Currently, there is substantial evidence showing that employee engagement is associated with a variety of benefits, such as improved performance, performance, and productivity, as well as reduced absenteeism and turnover (Bakker & Demerouti, 2008; Harter et al., 2002; MacLeod & Clarke, 2009). Jena and Pradhan (2017) note that “a truly engaged employee is one who is aware of the business context and works with all stakeholders to enhance both individual and organizational performance.” (p. 19) Engaged employees are energetic and resilient, deeply committed to their work, are participative, and experience feelings of significance, passion, and excitement. Reina-Tamayo et al. (2018) positively linked the three dimensions of engagement to performance, concluding that “employees perform better and make better use of their time when they feel more enthusiastic, vigorous and immersed in a work activity.” (p. 490). In light of this, we argue that employee engagement is a crucial factor in improving economic performance, especially during periods of economic volatility or dynamic situations, such as those experienced during the COVID-19 pandemic. Therefore, we propose the following hypotheses:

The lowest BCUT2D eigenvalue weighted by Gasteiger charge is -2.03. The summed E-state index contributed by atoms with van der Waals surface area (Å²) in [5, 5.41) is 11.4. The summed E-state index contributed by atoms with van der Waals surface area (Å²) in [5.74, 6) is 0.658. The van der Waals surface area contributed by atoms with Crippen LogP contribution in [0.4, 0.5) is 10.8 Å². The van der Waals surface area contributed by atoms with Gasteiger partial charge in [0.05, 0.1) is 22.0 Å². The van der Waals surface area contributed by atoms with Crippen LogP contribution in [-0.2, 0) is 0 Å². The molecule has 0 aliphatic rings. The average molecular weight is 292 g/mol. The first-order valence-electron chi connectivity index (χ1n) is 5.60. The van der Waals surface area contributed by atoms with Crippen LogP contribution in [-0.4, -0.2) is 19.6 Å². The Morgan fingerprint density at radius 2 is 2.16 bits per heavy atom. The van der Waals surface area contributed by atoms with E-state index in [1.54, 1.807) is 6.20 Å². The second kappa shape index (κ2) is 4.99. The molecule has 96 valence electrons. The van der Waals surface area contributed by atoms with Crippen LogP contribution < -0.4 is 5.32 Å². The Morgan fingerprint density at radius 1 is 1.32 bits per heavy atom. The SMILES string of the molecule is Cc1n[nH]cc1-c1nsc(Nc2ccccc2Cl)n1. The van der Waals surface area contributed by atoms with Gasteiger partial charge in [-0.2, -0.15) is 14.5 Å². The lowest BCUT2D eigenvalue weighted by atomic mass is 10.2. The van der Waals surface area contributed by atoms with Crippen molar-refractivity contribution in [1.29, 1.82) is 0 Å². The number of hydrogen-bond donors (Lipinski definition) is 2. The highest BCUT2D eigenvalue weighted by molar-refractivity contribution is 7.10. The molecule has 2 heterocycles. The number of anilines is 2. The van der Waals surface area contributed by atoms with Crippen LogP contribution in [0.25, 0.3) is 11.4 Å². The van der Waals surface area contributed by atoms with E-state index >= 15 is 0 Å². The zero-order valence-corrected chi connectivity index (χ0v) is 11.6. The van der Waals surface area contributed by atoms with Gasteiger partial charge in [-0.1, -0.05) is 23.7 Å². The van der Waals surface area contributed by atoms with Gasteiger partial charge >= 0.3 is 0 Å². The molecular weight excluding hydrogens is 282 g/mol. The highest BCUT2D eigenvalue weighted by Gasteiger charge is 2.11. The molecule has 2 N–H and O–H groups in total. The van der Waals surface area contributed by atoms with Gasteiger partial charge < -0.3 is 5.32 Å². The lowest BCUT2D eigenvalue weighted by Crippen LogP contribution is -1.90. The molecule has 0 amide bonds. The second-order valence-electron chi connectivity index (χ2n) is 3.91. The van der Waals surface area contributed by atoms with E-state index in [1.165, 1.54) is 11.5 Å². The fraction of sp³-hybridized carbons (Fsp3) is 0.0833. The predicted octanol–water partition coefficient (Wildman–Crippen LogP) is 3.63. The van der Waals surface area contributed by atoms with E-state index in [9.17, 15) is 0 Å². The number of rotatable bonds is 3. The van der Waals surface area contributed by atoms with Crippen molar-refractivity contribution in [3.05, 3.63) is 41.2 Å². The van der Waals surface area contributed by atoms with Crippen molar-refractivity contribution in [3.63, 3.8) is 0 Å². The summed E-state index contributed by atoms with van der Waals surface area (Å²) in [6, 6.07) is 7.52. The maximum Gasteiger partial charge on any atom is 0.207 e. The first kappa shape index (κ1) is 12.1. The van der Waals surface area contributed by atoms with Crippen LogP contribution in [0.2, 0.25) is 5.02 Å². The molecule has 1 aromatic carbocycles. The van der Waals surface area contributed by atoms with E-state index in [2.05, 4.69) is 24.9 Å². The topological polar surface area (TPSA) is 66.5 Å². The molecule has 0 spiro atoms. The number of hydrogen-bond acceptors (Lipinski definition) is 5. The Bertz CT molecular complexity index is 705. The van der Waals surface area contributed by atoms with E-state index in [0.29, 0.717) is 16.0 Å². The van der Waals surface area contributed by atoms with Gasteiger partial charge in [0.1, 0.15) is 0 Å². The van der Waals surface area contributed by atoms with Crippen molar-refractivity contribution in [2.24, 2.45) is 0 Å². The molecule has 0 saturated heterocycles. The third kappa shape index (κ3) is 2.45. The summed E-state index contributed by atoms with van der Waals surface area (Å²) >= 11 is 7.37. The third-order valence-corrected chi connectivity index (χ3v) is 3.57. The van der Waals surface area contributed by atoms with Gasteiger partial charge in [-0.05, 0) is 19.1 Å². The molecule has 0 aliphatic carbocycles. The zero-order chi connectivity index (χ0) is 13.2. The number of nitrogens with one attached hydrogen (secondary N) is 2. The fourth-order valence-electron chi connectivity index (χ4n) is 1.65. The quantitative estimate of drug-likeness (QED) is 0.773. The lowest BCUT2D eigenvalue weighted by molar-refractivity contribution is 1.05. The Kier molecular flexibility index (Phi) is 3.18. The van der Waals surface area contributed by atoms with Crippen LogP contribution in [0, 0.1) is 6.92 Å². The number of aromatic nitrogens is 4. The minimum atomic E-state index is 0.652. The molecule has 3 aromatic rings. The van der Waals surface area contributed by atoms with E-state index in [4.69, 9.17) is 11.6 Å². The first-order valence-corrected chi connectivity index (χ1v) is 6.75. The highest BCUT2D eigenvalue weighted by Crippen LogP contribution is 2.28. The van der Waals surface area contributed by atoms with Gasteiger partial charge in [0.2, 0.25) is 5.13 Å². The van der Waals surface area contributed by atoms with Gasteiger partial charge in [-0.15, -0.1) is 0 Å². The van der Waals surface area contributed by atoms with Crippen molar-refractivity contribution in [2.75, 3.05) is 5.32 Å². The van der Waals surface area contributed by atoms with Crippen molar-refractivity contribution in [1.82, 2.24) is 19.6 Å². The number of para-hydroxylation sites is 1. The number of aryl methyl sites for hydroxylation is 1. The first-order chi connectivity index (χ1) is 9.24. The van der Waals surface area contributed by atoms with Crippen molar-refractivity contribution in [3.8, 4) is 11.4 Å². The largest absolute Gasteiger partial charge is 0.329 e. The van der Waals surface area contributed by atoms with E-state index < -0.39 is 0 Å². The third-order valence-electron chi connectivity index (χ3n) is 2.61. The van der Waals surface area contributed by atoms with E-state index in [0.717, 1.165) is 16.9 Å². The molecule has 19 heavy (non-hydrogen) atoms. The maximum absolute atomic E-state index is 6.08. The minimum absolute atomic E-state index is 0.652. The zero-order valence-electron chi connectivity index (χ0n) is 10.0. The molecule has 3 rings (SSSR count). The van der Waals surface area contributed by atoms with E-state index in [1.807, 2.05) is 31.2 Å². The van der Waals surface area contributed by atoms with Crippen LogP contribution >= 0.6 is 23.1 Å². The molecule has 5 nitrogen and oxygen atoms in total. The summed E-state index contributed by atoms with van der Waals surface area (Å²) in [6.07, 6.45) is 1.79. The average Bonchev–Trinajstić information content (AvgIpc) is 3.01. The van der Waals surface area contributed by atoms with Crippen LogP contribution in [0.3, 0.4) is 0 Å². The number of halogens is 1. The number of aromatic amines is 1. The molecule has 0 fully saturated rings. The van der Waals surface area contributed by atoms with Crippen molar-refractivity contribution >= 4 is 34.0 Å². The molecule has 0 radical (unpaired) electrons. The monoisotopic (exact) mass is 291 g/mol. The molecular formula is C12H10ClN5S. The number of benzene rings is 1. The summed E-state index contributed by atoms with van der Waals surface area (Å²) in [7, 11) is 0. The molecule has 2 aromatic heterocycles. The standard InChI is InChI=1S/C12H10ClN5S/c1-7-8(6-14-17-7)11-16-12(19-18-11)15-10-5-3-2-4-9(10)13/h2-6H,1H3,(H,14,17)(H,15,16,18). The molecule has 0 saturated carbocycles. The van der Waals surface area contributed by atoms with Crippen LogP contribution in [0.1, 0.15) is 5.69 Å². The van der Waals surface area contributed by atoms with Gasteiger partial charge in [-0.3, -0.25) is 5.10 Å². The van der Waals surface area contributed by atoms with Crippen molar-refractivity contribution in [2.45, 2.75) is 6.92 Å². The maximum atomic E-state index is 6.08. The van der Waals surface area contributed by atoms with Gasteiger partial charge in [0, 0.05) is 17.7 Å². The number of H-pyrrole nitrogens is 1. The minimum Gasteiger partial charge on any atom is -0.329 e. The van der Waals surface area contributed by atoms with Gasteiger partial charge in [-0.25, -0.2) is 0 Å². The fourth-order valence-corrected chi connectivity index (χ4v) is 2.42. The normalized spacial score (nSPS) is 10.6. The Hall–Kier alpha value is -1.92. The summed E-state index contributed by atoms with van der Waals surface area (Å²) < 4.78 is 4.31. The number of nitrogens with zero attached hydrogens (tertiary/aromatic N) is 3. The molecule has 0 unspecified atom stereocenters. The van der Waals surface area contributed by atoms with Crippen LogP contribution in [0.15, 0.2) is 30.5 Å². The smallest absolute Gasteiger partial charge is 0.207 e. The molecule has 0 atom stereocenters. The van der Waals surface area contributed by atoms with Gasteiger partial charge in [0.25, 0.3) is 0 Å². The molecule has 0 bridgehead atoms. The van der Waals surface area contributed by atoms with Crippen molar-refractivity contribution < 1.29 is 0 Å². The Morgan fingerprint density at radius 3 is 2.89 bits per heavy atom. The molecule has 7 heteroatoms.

Hypothesis 2: Employee engagement is positively related to the economic performance of the company.

H2a: The vigor dimension of employee engagement is positively related to the economic performance of the company.

H2b: The absorption dimension of employee engagement is positively related to the economic performance of the company.

H2c: The dedication dimension of employee engagement is positively related to the economic performance of the company.

3.3 The mediation of employee engagement in the POS-performance relationship